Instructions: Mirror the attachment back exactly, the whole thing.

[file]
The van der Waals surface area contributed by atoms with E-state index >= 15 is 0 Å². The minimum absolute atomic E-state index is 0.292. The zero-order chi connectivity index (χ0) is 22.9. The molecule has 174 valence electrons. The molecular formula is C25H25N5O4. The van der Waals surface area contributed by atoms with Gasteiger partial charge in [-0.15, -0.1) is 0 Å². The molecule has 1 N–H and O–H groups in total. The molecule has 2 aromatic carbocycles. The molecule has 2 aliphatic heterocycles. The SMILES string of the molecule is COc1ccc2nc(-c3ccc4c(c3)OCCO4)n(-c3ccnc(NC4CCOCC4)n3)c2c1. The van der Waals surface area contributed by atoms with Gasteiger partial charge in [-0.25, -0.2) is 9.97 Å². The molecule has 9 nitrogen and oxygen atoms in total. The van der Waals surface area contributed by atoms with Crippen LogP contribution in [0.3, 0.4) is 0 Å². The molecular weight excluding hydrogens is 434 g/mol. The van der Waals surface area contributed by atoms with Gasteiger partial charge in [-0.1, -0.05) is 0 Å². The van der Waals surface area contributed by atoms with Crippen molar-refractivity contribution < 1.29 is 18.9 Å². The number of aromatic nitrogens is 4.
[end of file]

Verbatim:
The van der Waals surface area contributed by atoms with E-state index >= 15 is 0 Å². The minimum absolute atomic E-state index is 0.292. The zero-order chi connectivity index (χ0) is 22.9. The molecule has 174 valence electrons. The molecular formula is C25H25N5O4. The van der Waals surface area contributed by atoms with Gasteiger partial charge in [-0.15, -0.1) is 0 Å². The molecule has 1 N–H and O–H groups in total. The molecule has 2 aromatic carbocycles. The molecule has 2 aliphatic heterocycles. The SMILES string of the molecule is COc1ccc2nc(-c3ccc4c(c3)OCCO4)n(-c3ccnc(NC4CCOCC4)n3)c2c1. The van der Waals surface area contributed by atoms with Gasteiger partial charge in [-0.25, -0.2) is 9.97 Å². The molecule has 9 nitrogen and oxygen atoms in total. The van der Waals surface area contributed by atoms with Crippen LogP contribution in [0.3, 0.4) is 0 Å². The molecular weight excluding hydrogens is 434 g/mol. The van der Waals surface area contributed by atoms with Gasteiger partial charge in [-0.1, -0.05) is 0 Å². The van der Waals surface area contributed by atoms with Crippen molar-refractivity contribution < 1.29 is 18.9 Å². The number of aromatic nitrogens is 4.